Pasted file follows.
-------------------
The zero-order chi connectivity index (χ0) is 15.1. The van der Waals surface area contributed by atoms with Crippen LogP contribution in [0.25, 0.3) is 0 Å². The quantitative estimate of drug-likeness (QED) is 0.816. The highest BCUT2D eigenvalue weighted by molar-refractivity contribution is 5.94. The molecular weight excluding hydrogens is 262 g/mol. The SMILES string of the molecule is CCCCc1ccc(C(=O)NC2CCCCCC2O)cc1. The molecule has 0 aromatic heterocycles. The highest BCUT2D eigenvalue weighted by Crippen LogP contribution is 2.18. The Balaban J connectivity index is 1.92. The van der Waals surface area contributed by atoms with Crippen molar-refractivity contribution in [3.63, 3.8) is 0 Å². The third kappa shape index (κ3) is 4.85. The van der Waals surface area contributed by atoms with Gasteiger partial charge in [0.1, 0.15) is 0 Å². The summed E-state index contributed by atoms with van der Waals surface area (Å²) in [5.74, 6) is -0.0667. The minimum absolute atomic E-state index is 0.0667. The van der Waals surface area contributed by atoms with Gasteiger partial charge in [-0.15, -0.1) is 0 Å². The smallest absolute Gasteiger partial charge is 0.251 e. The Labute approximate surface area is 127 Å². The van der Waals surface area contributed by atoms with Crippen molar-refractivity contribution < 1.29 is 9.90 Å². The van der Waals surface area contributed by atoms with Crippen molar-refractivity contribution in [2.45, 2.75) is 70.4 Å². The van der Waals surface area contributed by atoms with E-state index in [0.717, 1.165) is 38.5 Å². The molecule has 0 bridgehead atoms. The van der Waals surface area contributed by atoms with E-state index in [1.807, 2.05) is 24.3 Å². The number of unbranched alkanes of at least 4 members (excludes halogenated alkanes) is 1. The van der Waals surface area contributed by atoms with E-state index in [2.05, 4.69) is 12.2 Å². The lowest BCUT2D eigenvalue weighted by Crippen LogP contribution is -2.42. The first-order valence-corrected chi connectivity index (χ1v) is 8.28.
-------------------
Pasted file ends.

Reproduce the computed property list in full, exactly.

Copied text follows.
The zero-order chi connectivity index (χ0) is 15.1. The van der Waals surface area contributed by atoms with Crippen LogP contribution in [0.25, 0.3) is 0 Å². The quantitative estimate of drug-likeness (QED) is 0.816. The highest BCUT2D eigenvalue weighted by molar-refractivity contribution is 5.94. The molecular weight excluding hydrogens is 262 g/mol. The SMILES string of the molecule is CCCCc1ccc(C(=O)NC2CCCCCC2O)cc1. The molecule has 0 aromatic heterocycles. The highest BCUT2D eigenvalue weighted by Crippen LogP contribution is 2.18. The Balaban J connectivity index is 1.92. The van der Waals surface area contributed by atoms with Crippen molar-refractivity contribution in [3.63, 3.8) is 0 Å². The third kappa shape index (κ3) is 4.85. The van der Waals surface area contributed by atoms with Gasteiger partial charge in [0.1, 0.15) is 0 Å². The summed E-state index contributed by atoms with van der Waals surface area (Å²) in [5.74, 6) is -0.0667. The minimum absolute atomic E-state index is 0.0667. The van der Waals surface area contributed by atoms with Gasteiger partial charge in [-0.15, -0.1) is 0 Å². The smallest absolute Gasteiger partial charge is 0.251 e. The Labute approximate surface area is 127 Å². The van der Waals surface area contributed by atoms with Crippen molar-refractivity contribution < 1.29 is 9.90 Å². The van der Waals surface area contributed by atoms with Crippen molar-refractivity contribution in [2.45, 2.75) is 70.4 Å². The van der Waals surface area contributed by atoms with E-state index in [0.717, 1.165) is 38.5 Å². The molecule has 0 bridgehead atoms. The van der Waals surface area contributed by atoms with E-state index in [1.807, 2.05) is 24.3 Å². The number of unbranched alkanes of at least 4 members (excludes halogenated alkanes) is 1. The van der Waals surface area contributed by atoms with E-state index in [2.05, 4.69) is 12.2 Å². The lowest BCUT2D eigenvalue weighted by Crippen LogP contribution is -2.42. The first-order valence-corrected chi connectivity index (χ1v) is 8.28.